Page 148

deemed that Seller has elected to cure such Objections to the satisfaction of Purchaser in its sole discretion. At each Closing, Seller shall cause Title Company to issue to Purchaser a Form B-1970 ALTA Owner's Policy of Title Insurance in conformity with the Title Commitment covering the [Phase 1 Property] and the [Phase 2 Property], respectively including any endorsements Purchaser deems necessary (each, a " Title Policy" and, collectively, the " Title Policies" ). Seller shall pay the premiums for the issuance of each of the Title Policies and Purchaser shall pay the cost of any endorsements it desires to such Title Policies.
* * * *
(e) Wetlands Delineation Study. Purchaser, at its cost and expense, may conduct or have conducted any wetland delineation study of the Real Estate, to determine whether there are any wetlands on the Real Estate under the jurisdiction of the Army Corps of Engineers. In the event that wetlands are discovered on the Real Estate, at Purchaser's election, this agreement shall terminate and Purchaser shall receive an immediate refund of the earnest money, together with any interest earned thereon, or Purchaser may proceed with the purchase and receive a reduction of the per acre price to the extent of any delineated wetlands located on the [Phase 2 Property].
In the event Purchaser terminates this Agreement by written notice to Seller prior to the expiration of the Due Diligence Period, Purchaser shall receive an immediate refund of the Earnest Money together with any interest earned thereon.
* * * *
8. Conditions to Closing.

All of the items in this Section 8 shall be completed and/or satisfied on or before each Closing Date, and Purchaser's obligations under this Agreement shall be contingent upon the timely and complete satisfaction of each of the following conditions precedent (collectively, the " Closing Conditions" ) or the waiver thereof by Purchaser, in writing:

* * * *
(b) Real Estate. The Real Estate shall be in compliance with the provisions hereof and Title Company shall be irrevocably and unconditionally prepared to issue to Purchaser each Title Policy covering the [Phase 1 Property] or the [Phase 2 Property], as applicable, with liability in the full amount of the [Phase 1 Property] Purchase Price or the [Phase 2 Property] Purchase Price, respectively, showing Purchaser in title thereto, subject only to the Permitted Exceptions.
* * * *
(f) Later Title Objections. Other than the Permitted Exceptions, no additional matters affecting title to the Real Estate shall have arisen on or before each Closing (" Later Title Objections" ).
* * * *
9. Non-Satisfaction of Closing Conditions.

If all of the Closing Conditions contained in Article 8 do not exist at or are not satisfied by each Closing Date, Purchaser may, in addition to and not in limitation of Purchaser's other rights and remedies hereunder, elect to either: (a) consummate the transaction contemplated in this Agreement; (b) extend the applicable Closing Date for one or more further periods of time in order for Seller or Purchaser to satisfy any outstanding Closing Conditions; or (c) after written notice to Seller of the non-satisfaction of a Closing Condition and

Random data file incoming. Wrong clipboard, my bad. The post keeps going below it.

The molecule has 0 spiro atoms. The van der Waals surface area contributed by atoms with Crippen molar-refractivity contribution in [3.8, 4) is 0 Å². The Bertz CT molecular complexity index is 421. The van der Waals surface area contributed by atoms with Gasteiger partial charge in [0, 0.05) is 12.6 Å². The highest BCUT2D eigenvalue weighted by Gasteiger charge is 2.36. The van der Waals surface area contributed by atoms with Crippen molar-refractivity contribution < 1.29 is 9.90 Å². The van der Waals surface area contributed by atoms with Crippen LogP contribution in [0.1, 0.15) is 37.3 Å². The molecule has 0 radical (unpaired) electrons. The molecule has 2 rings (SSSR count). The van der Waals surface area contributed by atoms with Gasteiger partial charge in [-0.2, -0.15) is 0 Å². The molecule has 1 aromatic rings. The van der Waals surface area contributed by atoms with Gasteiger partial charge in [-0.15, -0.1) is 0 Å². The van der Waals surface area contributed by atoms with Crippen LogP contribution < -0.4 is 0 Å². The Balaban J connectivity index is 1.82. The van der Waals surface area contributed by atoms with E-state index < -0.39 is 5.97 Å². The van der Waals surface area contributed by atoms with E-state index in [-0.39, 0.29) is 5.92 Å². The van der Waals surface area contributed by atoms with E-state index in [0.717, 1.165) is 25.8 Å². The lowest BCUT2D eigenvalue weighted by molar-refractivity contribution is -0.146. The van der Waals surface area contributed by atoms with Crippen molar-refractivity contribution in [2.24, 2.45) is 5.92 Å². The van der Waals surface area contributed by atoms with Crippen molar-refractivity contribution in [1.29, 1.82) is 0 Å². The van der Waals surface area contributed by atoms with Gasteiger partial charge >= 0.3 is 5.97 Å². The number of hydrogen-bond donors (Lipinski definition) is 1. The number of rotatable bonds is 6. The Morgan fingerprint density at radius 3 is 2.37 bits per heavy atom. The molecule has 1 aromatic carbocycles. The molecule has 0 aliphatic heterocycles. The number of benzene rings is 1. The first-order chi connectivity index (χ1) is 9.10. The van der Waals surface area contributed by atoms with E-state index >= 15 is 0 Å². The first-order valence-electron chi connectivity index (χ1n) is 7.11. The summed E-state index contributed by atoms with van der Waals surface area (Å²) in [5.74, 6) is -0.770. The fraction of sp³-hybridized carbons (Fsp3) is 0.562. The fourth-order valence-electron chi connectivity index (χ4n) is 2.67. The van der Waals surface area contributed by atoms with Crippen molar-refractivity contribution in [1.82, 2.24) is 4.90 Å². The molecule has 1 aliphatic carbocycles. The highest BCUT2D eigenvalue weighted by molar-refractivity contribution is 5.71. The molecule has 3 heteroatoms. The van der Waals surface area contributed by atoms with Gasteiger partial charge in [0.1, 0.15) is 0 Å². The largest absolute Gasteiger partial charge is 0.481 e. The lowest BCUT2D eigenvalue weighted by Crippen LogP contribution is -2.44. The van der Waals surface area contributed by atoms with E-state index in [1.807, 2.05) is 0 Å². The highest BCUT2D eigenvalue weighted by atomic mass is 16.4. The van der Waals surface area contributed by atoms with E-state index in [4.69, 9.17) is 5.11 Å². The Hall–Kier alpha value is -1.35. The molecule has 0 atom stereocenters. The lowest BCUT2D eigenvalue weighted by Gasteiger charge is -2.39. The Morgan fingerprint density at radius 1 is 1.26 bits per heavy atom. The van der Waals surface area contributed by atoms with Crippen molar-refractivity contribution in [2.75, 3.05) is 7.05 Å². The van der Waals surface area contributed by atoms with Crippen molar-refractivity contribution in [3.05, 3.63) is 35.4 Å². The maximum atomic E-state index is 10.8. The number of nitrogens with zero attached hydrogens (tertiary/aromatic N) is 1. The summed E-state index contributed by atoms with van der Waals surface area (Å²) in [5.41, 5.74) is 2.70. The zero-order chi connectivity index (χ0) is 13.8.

Page 149

the failure of Seller to satisfy the same within [sixty (60)] days[6] of receipt of such notice, receive a return of the Earnest Money together with any interest earned thereon and any Extension Fee, following which this Agreement shall terminate and none of the parties hereto shall have any further duties, liabilities or obligations to one another hereunder.

(App. 102, 104, 106, 107).

Additionally, the Purchase Agreement contained the following provisions in the event that either party defaulted on its obligations under the agreement in regard to the Phase 2 Property:

14. Purchaser's Default After Phase 1 Closing.

IF, AFTER THE PHASE 1 CLOSING, PURCHASER DEFAULTS IN THE PERFORMANCE OF ITS OBLIGATIONS UNDER THIS AGREEMENT WITH RESPECT TO THE PURCHASE OF THE [Phase 2 Property] AND FAILS TO CURE SUCH DEFAULT WITHIN TEN (10) DAYS AFTER WRITTEN NOTICE FROM SELLER TO PURCHASER SPECIFYING SUCH DEFAULT, SELLER MAY SEEK ANY REMEDY PROVIDED BY EQUITY OR LAW, INCLUDING THE RIGHT OF SPECIFIC PERFORMANCE, OR TERMINATE THIS AGREEMENT AND RECEIVE THE EARNEST MONEY AS LIQUIDATED DAMAGES.

15. Seller's Default.

If Seller fails to cure within ten (10) days after written notice from Purchaser to Seller: (a) a default in the performance of any of its obligations under this Agreement; or (b) a breach of any of Seller's representations and warranties hereunder, then Purchaser may: (i) terminate this Agreement and receive a return of the Earnest Money together with any interest earned thereon and any Extension Fee; (ii) bring legal action against Seller for out of ...


Buy This Entire Record For $7.95

Download the entire decision to receive the complete text, official citation,
docket number, dissents and concurrences, and footnotes for this case.

Learn more about what you receive with purchase of this case.